Bitcoins are widely used amongst tech enthusiasts as a way to make online donations - to open source software projects (such as OpenStreetMap), or to media providers such as podcasters. They are also widely used in countries not serviced by PayPal. But it's true that the largest part of their use seems to be as a store of wealth. That's ironic, because no-one guarantees that Bitcoin will hold its wealth.

OpenStreetMap funding drive list of donations
https://donate.openstreetmap.org/
(shows 4.15 BTC donated)

Tatiana Moroz
https://bulldozer00.com/2017/01/02/the-bitcoin-guitar/
(singer/songwriter with BTC barcode right on her guitar so that fans in the audience can donate from their phones - and the writer of that blog post also has his own BTC barcode in the right-hand column)

 

montecristo 

Customer

 24 Jun 2017 08:35 UTCSat 24 Jun 2017 - 8:35 am UTC 

I tell myself that had I bought early, I would have lost it in the Mt Gox debacle or sold out in one of the crashes. I don't want to hear otherwise, it's my coping mechanism.

On a similar note, I remember watching TSLA oscillate between $25 and $35 thinking the valuation was not sustainable.

 

marieabend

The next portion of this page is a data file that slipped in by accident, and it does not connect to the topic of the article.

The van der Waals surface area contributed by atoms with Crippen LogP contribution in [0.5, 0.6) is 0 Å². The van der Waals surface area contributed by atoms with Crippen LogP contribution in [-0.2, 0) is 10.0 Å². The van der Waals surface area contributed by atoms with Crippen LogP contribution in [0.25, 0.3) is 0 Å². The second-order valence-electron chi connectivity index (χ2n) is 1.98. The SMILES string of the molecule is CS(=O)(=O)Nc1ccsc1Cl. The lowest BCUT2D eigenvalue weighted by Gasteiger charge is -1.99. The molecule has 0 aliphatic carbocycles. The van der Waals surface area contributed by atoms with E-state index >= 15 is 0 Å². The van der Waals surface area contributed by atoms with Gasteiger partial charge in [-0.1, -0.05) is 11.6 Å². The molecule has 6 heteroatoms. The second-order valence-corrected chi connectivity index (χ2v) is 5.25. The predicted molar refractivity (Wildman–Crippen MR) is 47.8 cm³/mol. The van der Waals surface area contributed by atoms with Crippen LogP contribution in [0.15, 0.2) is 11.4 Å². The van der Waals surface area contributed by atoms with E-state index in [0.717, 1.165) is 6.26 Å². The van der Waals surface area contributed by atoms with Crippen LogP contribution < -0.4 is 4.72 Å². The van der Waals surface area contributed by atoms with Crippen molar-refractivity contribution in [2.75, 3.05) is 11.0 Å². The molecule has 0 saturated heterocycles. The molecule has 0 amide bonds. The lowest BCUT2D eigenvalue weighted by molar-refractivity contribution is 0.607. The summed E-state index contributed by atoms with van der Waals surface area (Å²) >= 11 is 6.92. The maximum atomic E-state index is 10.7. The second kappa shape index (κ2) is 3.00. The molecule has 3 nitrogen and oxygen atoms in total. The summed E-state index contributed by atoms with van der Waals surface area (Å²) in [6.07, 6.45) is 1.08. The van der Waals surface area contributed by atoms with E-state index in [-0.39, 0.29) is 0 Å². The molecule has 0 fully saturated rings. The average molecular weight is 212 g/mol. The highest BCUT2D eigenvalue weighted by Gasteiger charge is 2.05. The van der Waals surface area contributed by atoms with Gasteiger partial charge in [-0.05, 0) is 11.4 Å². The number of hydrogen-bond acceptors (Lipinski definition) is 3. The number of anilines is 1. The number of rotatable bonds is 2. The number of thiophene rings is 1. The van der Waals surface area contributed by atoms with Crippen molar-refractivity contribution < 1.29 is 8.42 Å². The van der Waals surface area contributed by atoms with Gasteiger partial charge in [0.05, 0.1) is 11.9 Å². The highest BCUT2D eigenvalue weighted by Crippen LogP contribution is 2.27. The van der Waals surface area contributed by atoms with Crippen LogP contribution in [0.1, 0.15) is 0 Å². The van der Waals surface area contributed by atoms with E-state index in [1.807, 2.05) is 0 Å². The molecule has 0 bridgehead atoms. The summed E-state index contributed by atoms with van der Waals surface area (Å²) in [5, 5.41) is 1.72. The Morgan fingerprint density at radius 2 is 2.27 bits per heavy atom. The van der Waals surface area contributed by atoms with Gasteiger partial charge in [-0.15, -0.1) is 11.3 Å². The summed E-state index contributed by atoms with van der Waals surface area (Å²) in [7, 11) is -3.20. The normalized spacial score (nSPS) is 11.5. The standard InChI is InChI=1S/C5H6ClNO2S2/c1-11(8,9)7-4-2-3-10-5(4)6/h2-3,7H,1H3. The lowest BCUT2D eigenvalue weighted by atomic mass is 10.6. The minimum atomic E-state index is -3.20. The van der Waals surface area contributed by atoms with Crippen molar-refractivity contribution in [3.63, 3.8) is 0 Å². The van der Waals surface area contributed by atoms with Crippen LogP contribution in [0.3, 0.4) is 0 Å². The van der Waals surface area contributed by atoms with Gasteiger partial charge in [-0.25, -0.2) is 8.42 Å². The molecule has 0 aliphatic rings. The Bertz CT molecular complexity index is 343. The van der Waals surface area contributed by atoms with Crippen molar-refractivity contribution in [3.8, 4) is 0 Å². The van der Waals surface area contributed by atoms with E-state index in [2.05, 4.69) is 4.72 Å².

User

 2 Oct 2017 13:57 UTCMon 2 Oct 2017 - 1:57 pm UTC 

Hey,

I have nothing against Bitcoins. It had it's purpose when it was created. Nowadays you can only buy, sell or use them to buy something in the darknet. Also a few weeks ago there was this big crash and the coins have a lower price now. As a result I think it would be the best to forbid them because their use is controversial.

 

Roger Browne 

Researcher

 2 Oct 2017 14:05 UTCMon 2 Oct 2017 - 2:05 pm UTC 

Hi marieabend,

Did you know that you can use Bitcoin to buy games, movies and apps from Microsoft, and to buy hotels and flights from Expedia? Would you count those as darknet businesses?

Add money to your Microsoft account with Bitcoin
https://support.microsoft.com/en-us/help/13942/microsoft-account-add-money-with-bitcoin

Expedia - Bitcoin Terms & Conditions
https://www.expedia.com/Checkout/BitcoinTermsAndConditions

 

montecristo 

Customer

 2 Oct 2017 23:31 UTCMon 2 Oct 2017 - 11:31 pm UTC 

Will no one rid me of this meddlesome reminder that I could have been a millionaire?

 

pearlschaffer 

User

 20 Oct 2017 06:07 UTCFri 20 Oct 2017 - 6:07 am UTC 

I have 2 bit coin so I am 10000+ USD owner. Yeahoo